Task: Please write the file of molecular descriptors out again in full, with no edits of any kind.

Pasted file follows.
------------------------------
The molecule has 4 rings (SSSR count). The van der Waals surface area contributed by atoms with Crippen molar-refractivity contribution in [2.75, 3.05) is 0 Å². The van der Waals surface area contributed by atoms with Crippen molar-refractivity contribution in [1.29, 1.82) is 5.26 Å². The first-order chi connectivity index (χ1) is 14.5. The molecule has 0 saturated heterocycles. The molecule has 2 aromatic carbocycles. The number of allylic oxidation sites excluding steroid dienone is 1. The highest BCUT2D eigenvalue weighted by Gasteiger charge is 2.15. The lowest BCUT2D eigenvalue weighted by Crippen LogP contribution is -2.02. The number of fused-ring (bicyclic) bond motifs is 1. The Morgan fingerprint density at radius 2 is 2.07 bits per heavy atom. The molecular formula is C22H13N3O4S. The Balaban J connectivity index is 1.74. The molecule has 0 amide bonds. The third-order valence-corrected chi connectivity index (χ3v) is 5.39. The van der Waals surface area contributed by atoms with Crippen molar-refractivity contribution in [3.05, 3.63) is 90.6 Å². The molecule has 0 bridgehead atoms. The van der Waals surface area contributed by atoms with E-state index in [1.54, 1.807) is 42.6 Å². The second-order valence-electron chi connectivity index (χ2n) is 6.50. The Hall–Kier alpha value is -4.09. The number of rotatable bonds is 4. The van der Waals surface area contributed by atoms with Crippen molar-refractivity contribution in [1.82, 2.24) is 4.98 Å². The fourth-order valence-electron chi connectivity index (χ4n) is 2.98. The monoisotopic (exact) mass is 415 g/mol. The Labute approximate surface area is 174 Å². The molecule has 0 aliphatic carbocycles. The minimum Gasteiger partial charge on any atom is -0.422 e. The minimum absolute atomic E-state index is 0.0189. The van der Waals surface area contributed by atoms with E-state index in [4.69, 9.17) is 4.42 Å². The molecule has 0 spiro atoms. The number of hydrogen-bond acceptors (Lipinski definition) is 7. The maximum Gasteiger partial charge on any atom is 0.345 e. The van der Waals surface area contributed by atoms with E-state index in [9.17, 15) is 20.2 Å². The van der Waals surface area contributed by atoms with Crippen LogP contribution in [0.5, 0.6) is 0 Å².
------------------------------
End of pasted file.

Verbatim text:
The molecule has 4 rings (SSSR count). The van der Waals surface area contributed by atoms with Crippen molar-refractivity contribution in [2.75, 3.05) is 0 Å². The van der Waals surface area contributed by atoms with Crippen molar-refractivity contribution in [1.29, 1.82) is 5.26 Å². The first-order chi connectivity index (χ1) is 14.5. The molecule has 0 saturated heterocycles. The molecule has 2 aromatic carbocycles. The number of allylic oxidation sites excluding steroid dienone is 1. The highest BCUT2D eigenvalue weighted by Gasteiger charge is 2.15. The lowest BCUT2D eigenvalue weighted by Crippen LogP contribution is -2.02. The number of fused-ring (bicyclic) bond motifs is 1. The Morgan fingerprint density at radius 2 is 2.07 bits per heavy atom. The molecular formula is C22H13N3O4S. The Balaban J connectivity index is 1.74. The molecule has 0 amide bonds. The third-order valence-corrected chi connectivity index (χ3v) is 5.39. The van der Waals surface area contributed by atoms with Crippen molar-refractivity contribution in [3.05, 3.63) is 90.6 Å². The molecule has 0 bridgehead atoms. The van der Waals surface area contributed by atoms with E-state index in [1.54, 1.807) is 42.6 Å². The second-order valence-electron chi connectivity index (χ2n) is 6.50. The Hall–Kier alpha value is -4.09. The number of rotatable bonds is 4. The van der Waals surface area contributed by atoms with Crippen molar-refractivity contribution in [1.82, 2.24) is 4.98 Å². The fourth-order valence-electron chi connectivity index (χ4n) is 2.98. The monoisotopic (exact) mass is 415 g/mol. The Labute approximate surface area is 174 Å². The molecule has 0 aliphatic carbocycles. The minimum Gasteiger partial charge on any atom is -0.422 e. The minimum absolute atomic E-state index is 0.0189. The van der Waals surface area contributed by atoms with E-state index in [4.69, 9.17) is 4.42 Å². The molecule has 0 spiro atoms. The number of hydrogen-bond acceptors (Lipinski definition) is 7. The maximum Gasteiger partial charge on any atom is 0.345 e. The van der Waals surface area contributed by atoms with E-state index in [9.17, 15) is 20.2 Å². The van der Waals surface area contributed by atoms with Crippen LogP contribution in [0.5, 0.6) is 0 Å².